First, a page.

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Canada-Ontario Immigration Agreement Extended

One Year Extension Granted to Agreement

An extension of one year has been granted to the Canada-Ontario Immigration Agreement.

History of the Canada-Ontario Immigration Agreement

The Agreement was first established between the two governments in 2005 and was intended to last for five years. Throughout those five years, $920 million was allotted to new immigration programs that focused on integration and helping immigrants achieve their full potential. The money from the Agreement goes to settlement and language training services, partnerships with municipalities, temporary foreign worker programs and the Ontario Immigration Web Portal, which provides immigration information to the public and new immigrants.

Previous achievements of the program include a strategic plan for settlement and language training for immigrants, and educating employers about the rights and responsibilities of temporary foreign workers.

Agreement Extension Signals Commitment to Canadian Immigration

The agreement was signed by Canadian Citizenship, Immigration and Multiculturalism Minster Jason Kenney and Ontario’s Minister of Citizenship and Immigration, Dr. Eric Hoskins.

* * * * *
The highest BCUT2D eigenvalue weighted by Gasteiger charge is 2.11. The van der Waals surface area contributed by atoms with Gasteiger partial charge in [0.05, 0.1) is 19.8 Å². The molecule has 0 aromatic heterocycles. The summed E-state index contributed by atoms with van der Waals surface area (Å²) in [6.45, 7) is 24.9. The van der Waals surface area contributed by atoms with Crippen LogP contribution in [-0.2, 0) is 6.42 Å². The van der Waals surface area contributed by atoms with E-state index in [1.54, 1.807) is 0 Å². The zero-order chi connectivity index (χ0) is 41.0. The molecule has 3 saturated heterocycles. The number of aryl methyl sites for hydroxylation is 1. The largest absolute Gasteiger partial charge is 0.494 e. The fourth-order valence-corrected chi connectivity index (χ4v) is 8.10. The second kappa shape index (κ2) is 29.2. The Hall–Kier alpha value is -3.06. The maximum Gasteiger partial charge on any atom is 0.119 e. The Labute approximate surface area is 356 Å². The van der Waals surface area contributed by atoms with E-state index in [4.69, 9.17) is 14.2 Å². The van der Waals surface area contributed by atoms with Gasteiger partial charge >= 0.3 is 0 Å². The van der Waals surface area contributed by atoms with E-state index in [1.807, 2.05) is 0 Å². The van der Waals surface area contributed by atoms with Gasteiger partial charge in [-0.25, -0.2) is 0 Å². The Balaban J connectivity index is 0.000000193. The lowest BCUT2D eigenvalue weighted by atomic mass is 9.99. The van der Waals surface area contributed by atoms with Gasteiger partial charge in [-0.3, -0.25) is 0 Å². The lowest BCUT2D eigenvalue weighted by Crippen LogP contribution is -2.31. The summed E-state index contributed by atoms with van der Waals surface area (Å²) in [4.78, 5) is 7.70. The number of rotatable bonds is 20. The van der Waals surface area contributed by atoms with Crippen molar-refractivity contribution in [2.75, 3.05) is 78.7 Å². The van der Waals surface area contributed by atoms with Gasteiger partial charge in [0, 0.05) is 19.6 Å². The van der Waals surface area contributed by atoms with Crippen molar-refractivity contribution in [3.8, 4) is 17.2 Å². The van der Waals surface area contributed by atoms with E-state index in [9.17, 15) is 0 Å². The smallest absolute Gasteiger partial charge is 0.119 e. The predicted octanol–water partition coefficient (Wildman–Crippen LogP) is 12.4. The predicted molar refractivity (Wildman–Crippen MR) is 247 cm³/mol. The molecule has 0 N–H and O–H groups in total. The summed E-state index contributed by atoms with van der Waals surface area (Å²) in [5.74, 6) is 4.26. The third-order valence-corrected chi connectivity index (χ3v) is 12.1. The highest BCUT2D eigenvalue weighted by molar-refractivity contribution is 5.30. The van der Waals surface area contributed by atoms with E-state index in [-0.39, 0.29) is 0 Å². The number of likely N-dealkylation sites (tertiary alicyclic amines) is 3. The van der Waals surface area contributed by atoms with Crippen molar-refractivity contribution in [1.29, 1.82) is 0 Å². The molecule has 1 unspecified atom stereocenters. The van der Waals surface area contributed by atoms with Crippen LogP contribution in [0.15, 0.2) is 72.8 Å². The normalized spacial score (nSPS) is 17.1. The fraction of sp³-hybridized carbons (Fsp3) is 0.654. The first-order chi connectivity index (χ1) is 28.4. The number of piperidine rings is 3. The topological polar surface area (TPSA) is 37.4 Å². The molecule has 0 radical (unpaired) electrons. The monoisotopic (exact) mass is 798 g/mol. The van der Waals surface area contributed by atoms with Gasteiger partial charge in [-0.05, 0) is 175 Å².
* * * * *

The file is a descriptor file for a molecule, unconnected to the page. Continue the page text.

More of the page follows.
“In extending the Canada-Ontario Immigration Agreement, we signal our commitment to continue to collaborate to attract, retain and integrate immigrants into communities in Ontario while exploring new ways to improve immigrant outcomes,” said Minister Kenney.

Under the extension, $320 million have been designated to Ontario for the next year, as well as $108 million in annual settlement funding. The money is expected to assist in creating programs and providing services for immigrants, as well as attract more immigrants to the province.

Speak to a Licensed Immigration Lawyer

Are you interested in immigrating to Ontario, Canada? There is no better time than now. Book your immigration consultation online, we can help!

About Michael Niren

Michael is a graduate of Osgoode Hall Law School in Toronto. He is a member of the Law Society of Upper Canada, the Canadian Bar Association’s Citizenship and Immigration Section and the Associate Member of the American Bar Association. Read more

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